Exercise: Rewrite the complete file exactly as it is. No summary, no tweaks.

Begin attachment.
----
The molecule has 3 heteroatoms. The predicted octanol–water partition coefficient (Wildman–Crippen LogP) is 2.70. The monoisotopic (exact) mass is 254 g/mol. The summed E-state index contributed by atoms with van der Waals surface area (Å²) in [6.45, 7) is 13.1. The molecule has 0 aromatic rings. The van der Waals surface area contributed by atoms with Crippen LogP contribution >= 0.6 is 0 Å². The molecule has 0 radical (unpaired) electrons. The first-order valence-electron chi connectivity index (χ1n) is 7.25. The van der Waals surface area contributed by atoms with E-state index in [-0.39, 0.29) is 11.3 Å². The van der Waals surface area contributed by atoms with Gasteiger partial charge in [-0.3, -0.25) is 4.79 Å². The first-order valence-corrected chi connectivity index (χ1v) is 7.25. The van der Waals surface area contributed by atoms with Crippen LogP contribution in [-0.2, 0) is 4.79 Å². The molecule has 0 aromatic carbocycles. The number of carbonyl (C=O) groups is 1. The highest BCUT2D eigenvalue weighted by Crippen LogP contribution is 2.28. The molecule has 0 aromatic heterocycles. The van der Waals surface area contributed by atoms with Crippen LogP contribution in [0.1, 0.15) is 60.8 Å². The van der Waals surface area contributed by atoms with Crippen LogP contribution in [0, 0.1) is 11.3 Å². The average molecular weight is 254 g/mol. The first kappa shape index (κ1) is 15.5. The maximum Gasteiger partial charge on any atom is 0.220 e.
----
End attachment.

The molecule has 3 heteroatoms. The predicted octanol–water partition coefficient (Wildman–Crippen LogP) is 2.70. The monoisotopic (exact) mass is 254 g/mol. The summed E-state index contributed by atoms with van der Waals surface area (Å²) in [6.45, 7) is 13.1. The molecule has 0 aromatic rings. The van der Waals surface area contributed by atoms with Crippen LogP contribution >= 0.6 is 0 Å². The molecule has 0 radical (unpaired) electrons. The first-order valence-electron chi connectivity index (χ1n) is 7.25. The van der Waals surface area contributed by atoms with E-state index in [-0.39, 0.29) is 11.3 Å². The van der Waals surface area contributed by atoms with Gasteiger partial charge in [-0.3, -0.25) is 4.79 Å². The first-order valence-corrected chi connectivity index (χ1v) is 7.25. The van der Waals surface area contributed by atoms with Crippen LogP contribution in [-0.2, 0) is 4.79 Å². The molecule has 0 aromatic carbocycles. The number of carbonyl (C=O) groups is 1. The highest BCUT2D eigenvalue weighted by Crippen LogP contribution is 2.28. The molecule has 0 aromatic heterocycles. The van der Waals surface area contributed by atoms with Crippen LogP contribution in [0.1, 0.15) is 60.8 Å². The van der Waals surface area contributed by atoms with Crippen LogP contribution in [0, 0.1) is 11.3 Å². The average molecular weight is 254 g/mol. The first kappa shape index (κ1) is 15.5. The maximum Gasteiger partial charge on any atom is 0.220 e.